Thursday, December 17, 2015

The guards at the tomb

62 The next day, that is, after the day of Preparation, the chief priests and the Pharisees gathered before Pilate 63 and said, “Sir, we remember how that impostor said, while he was still alive, ‘After three days I will rise.’ 64 Therefore order the tomb to be made secure until the third day, lest his disciples go and steal him away and tell the people, ‘He has risen from the dead,’ and the last fraud will be worse than the first.” 65 Pilate said to them, “You have a guard of soldiers. Go, make it as secure as you can.” 66 So they went and made the tomb secure by sealing the stone and setting a guard (Mt 27:62-66).

This is discounted by "skeptics" due to its patently apologetic thrust. But a basic problem with that reaction is that the anecdote is inherently plausible. If Jesus predicted that he was going rise from the dead, both Pilate and the Jewish establishment would be motivated to nip that legend in the bud. Surely they didn't need an aggressive new religious sect, headquartered in Jerusalem, to contend with.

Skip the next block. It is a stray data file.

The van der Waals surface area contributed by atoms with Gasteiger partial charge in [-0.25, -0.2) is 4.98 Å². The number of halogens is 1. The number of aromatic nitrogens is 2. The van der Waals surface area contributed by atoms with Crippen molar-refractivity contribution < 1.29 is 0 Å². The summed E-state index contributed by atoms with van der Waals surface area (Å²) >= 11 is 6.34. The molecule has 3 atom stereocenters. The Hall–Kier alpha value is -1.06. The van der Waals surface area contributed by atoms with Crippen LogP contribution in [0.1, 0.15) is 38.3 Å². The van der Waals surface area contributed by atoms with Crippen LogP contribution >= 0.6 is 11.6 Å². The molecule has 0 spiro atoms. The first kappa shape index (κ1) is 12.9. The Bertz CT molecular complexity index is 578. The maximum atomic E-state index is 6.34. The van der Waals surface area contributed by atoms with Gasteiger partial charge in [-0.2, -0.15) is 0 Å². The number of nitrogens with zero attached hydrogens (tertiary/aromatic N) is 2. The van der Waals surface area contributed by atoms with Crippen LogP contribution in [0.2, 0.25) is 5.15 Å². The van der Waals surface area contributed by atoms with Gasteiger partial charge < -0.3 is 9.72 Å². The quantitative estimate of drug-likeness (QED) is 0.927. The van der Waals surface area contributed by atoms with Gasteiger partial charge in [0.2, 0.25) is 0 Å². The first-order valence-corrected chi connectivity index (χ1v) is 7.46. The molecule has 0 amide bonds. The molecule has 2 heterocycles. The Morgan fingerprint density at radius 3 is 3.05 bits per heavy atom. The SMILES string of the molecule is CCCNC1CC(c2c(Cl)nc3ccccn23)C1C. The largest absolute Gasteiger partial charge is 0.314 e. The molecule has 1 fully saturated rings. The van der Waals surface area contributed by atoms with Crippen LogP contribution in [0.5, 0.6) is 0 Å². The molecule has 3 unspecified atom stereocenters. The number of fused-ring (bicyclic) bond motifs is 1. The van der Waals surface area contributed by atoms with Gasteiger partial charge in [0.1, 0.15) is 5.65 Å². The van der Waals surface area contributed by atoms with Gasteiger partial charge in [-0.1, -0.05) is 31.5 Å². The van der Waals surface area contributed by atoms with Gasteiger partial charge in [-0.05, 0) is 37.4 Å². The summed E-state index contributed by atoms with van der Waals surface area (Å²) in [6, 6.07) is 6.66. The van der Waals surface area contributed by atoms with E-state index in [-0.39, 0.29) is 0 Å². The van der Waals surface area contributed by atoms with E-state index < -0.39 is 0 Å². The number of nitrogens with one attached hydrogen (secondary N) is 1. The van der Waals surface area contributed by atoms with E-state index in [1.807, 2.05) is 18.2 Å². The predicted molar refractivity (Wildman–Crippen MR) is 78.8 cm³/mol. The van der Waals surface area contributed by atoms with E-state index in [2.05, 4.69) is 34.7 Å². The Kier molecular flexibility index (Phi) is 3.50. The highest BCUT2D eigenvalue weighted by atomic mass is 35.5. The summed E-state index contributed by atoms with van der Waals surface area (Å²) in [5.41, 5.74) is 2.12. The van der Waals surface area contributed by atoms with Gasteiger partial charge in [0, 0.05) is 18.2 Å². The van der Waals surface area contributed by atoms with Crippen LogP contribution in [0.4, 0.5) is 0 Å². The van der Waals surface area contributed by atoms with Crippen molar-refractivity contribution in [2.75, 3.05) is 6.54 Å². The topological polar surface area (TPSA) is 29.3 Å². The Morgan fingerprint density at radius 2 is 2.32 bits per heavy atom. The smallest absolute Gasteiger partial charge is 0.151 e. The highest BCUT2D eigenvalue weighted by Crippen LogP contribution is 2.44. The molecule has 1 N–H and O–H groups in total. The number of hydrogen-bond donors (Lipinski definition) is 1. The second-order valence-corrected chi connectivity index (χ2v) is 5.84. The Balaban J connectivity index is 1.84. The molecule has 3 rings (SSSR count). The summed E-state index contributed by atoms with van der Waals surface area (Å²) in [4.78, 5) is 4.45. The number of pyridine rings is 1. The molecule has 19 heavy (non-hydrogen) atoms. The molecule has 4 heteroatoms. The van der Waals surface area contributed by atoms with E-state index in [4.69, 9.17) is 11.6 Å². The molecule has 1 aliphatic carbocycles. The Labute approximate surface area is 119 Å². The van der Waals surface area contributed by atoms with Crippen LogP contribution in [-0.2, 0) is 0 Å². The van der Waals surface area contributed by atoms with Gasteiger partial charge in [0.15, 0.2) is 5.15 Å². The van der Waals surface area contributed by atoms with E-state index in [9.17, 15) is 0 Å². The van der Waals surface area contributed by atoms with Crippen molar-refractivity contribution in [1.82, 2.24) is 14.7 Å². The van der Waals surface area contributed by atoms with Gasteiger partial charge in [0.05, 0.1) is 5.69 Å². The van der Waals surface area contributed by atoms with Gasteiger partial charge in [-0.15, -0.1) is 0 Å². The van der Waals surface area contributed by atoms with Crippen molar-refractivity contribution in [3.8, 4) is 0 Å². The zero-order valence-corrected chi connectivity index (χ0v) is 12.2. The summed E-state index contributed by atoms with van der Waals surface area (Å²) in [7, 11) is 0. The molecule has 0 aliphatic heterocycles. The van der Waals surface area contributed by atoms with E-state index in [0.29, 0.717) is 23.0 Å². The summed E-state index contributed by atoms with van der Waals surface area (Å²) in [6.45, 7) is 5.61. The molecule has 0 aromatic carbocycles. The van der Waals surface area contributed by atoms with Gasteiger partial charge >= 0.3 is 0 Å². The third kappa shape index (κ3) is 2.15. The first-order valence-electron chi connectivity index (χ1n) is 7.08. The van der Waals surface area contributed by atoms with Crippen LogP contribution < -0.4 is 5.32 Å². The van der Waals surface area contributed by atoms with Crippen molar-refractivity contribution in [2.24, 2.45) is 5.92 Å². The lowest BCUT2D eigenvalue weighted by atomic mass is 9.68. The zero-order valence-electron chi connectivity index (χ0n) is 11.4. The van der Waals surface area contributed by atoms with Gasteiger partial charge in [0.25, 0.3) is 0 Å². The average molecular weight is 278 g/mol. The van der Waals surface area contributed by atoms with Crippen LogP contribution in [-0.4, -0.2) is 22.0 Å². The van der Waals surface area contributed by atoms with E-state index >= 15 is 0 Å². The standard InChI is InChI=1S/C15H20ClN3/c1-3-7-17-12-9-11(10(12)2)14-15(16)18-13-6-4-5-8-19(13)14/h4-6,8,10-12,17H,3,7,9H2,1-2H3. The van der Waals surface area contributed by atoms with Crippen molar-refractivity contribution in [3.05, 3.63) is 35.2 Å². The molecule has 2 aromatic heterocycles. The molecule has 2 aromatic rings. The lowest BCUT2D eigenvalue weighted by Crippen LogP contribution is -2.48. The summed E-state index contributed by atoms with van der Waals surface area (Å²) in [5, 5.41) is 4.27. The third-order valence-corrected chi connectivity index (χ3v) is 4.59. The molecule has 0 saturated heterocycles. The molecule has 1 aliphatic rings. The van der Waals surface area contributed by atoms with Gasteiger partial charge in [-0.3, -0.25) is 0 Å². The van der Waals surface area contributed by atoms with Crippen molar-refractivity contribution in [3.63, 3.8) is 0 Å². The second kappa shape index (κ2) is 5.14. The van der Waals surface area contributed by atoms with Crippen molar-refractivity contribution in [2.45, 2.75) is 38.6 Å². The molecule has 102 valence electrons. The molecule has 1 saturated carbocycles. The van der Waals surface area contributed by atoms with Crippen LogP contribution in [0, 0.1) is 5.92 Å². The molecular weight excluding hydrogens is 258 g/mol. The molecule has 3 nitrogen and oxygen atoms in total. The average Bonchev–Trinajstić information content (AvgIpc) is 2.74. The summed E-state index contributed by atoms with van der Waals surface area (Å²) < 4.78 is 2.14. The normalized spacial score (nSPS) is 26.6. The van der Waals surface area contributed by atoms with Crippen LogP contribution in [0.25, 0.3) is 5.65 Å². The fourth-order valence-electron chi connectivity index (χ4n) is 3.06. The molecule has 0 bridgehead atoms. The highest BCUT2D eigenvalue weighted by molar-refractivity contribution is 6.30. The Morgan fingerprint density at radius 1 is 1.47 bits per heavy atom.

Moreover, even if you lack prior belief in Jesus, there's nothing implausible about messianic claimants forecasting their return from the dead. To my knowledge, that's not uncommon. Making good on the prediction is the tough part. To take a modern example, some devotees are still waiting for Rebbe Manachem Schneerson to rise from the grave. So there's no reason to doubt that Jesus made that prediction. 


  1. Some skeptics will say that since the guards weren't posted until the next day that Jesus's body could have been stolen in the mean time. On the one hand, this fact could be used as an argument that Matthew was not making the story up. if he was making it up he would have had the guards there immediately. On the other hand, the guards would presumably check the tomb before sealing it.

  2. Good points, and always good to hear from you.